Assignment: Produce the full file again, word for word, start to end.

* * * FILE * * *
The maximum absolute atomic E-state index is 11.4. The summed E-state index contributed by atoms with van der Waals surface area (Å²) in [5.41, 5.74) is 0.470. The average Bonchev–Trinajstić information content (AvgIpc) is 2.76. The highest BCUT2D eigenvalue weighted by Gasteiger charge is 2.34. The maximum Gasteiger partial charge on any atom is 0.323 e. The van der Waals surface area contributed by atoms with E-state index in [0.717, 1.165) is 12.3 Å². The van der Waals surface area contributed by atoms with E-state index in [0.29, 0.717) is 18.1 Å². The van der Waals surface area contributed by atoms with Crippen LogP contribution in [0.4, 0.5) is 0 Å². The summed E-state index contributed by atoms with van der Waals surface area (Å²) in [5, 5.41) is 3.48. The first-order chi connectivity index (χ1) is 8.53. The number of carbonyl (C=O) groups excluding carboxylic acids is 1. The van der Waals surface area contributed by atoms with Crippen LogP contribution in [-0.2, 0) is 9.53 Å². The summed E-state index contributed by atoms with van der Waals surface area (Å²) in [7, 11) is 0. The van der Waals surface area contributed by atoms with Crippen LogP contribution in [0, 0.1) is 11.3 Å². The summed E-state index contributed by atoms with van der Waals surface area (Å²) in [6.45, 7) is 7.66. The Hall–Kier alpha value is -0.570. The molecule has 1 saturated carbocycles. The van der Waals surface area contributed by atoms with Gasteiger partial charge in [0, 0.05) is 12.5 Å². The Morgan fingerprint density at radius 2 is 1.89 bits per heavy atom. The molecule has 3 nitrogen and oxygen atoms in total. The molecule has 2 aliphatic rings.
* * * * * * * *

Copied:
The maximum absolute atomic E-state index is 11.4. The summed E-state index contributed by atoms with van der Waals surface area (Å²) in [5.41, 5.74) is 0.470. The average Bonchev–Trinajstić information content (AvgIpc) is 2.76. The highest BCUT2D eigenvalue weighted by Gasteiger charge is 2.34. The maximum Gasteiger partial charge on any atom is 0.323 e. The van der Waals surface area contributed by atoms with E-state index in [0.717, 1.165) is 12.3 Å². The van der Waals surface area contributed by atoms with E-state index in [0.29, 0.717) is 18.1 Å². The van der Waals surface area contributed by atoms with Crippen LogP contribution in [0.4, 0.5) is 0 Å². The summed E-state index contributed by atoms with van der Waals surface area (Å²) in [5, 5.41) is 3.48. The first-order chi connectivity index (χ1) is 8.53. The number of carbonyl (C=O) groups excluding carboxylic acids is 1. The van der Waals surface area contributed by atoms with Crippen LogP contribution in [-0.2, 0) is 9.53 Å². The summed E-state index contributed by atoms with van der Waals surface area (Å²) in [7, 11) is 0. The van der Waals surface area contributed by atoms with Crippen LogP contribution in [0, 0.1) is 11.3 Å². The summed E-state index contributed by atoms with van der Waals surface area (Å²) in [6.45, 7) is 7.66. The Hall–Kier alpha value is -0.570. The molecule has 1 saturated carbocycles. The van der Waals surface area contributed by atoms with Gasteiger partial charge in [0, 0.05) is 12.5 Å². The Morgan fingerprint density at radius 2 is 1.89 bits per heavy atom. The molecule has 3 nitrogen and oxygen atoms in total. The molecule has 2 aliphatic rings.